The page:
Microsoft sues Barnes & Noble, Foxconn and Inventec over Android patent infringement

Microsoft has taken legal action against Barnes & Noble, Foxconn and Inventec over five patent infringements involving Android.

Microsoft has taken legal action against Barnes & Noble, Foxconn and Inventec over five patent infringements involving Android.

This from the Microsoft press release:

"The Android platform infringes a number of Microsoft's patents, and companies manufacturing and shipping Android devices must respect our intellectual property rights. To facilitate that we have established an industry-wide patent licensing program for Android device manufacturers," said Horacio Gutierrez, Corporate Vice President and Deputy General Counsel for Intellectual Property & Licensing. "HTC, a market leader in Android smartphones, has taken a license under this program. We have tried for over a year to reach licensing agreements with Barnes & Noble, Foxconn and Inventec. Their refusals to take licenses leave us no choice but to bring legal action to defend our innovations and fulfill our responsibility to our customers, partners, and shareholders to safeguard the billions of dollars we invest each year to bring great software products and services to market," he added.

Microsoft also has a blog post about the legal action which sheds more light on the subject:

As you may have seen, Microsoft today filed legal actions against Barnes & Noble, Inc., Foxconn International Holdings Ltd., and Inventec Corporation in both the U.S. International Trade Commission and the U.S. District Court for the Western District of Washington. Today's actions focus on the patent infringement by the Nook e-reader and the Nook Color tablet, both of which run the Android operating system.

Together with the patents already asserted in the course of our litigation against Motorola, today's actions bring to 25 the total number of Microsoft patents in litigation for infringement by Android smartphones, tablets and other devices. Microsoft is not a company that pursues litigation lightly. In fact, this is only our seventh proactive patent infringement suit in our 36-year history. But we simply cannot ignore infringement of this scope and scale.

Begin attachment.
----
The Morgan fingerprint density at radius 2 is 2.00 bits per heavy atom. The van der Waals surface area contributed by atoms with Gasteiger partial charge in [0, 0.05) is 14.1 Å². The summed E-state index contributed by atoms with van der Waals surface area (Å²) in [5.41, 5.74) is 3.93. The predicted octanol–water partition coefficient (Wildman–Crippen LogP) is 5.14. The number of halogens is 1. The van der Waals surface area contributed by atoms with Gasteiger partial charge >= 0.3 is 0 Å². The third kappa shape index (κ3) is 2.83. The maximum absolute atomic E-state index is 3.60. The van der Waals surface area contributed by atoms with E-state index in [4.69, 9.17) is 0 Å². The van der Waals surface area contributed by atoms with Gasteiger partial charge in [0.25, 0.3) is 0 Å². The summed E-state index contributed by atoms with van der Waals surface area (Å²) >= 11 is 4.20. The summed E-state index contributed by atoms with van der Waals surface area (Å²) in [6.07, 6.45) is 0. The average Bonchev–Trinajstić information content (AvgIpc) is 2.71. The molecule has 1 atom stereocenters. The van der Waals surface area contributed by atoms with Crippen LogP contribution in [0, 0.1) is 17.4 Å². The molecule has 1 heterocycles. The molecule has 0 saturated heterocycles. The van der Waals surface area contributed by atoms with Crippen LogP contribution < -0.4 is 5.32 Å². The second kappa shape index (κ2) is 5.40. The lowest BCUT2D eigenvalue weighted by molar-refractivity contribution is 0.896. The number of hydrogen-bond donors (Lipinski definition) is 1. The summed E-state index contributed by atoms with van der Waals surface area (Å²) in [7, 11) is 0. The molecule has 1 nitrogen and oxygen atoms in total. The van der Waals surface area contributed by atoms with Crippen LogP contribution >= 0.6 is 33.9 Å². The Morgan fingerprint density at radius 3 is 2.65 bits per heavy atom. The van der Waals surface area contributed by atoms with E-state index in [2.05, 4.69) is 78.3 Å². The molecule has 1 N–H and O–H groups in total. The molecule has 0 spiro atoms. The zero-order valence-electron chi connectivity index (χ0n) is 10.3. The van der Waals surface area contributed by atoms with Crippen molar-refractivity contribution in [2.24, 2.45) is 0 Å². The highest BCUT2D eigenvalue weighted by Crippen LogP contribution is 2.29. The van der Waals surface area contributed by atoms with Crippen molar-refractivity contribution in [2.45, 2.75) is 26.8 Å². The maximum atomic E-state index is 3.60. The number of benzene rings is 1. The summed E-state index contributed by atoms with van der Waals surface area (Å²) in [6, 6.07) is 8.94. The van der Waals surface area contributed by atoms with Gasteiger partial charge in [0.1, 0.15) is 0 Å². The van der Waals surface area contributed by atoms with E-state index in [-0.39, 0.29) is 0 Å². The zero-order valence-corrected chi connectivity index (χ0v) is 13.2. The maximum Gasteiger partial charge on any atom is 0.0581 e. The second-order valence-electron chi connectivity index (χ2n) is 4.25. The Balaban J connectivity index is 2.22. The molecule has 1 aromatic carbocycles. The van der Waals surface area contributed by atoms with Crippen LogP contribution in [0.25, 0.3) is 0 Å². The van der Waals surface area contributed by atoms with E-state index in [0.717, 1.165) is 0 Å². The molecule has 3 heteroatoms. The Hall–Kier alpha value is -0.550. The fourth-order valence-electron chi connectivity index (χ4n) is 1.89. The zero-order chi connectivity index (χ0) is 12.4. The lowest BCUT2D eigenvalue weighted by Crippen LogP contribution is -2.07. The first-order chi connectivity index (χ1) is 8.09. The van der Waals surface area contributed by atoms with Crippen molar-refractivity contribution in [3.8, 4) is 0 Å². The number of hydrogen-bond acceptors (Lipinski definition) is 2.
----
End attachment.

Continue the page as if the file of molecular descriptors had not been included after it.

In that blog post Microsoft is also keen to point out that it's not trigger-happy when it comes o lawsuits, pointing out that this is the company's seventh proactive patent infringement suit in its 36-year history.

How does this affect Amazon's Kindle? It doesn't, because Amazon has already signed a patent license with Microsoft covering this device. 

Going after manufacturers is an interesting move. For example, by suing Foxconn, Microsoft is having an effect on other companies that use Foxconn to manufacture their Android devices - companies such as Acer, Asus, Dell, Samsung and SonyEricsson. I think that overall this might be more important, and certainly have more of a long-reaching effect, than the lawsuit against Barnes & Noble.

Intellectual property activist Florian Mueller has taken a look at the court documents and found the five patents in question:

  • US Patent No. 5,778,372 on "remote retrieval and display management of electronic document with incorporated images"
  • US Patent No. 6,339,780 on "Loading status in a hypermedia browser having a limited available display area" (this is the one that was previously also asserted against Motorola)
  • US Patent No. 5,889,522 on "system provided child window controls"
  • US Patent No. 6,891,551 on "selection handles in editing electronic documents"
  • US Patent No. 6,957,233 on "Method and apparatus for capturing and rendering annotations for non-modifiable electronic content"

 Bring out the popcorn. This could get interesting!


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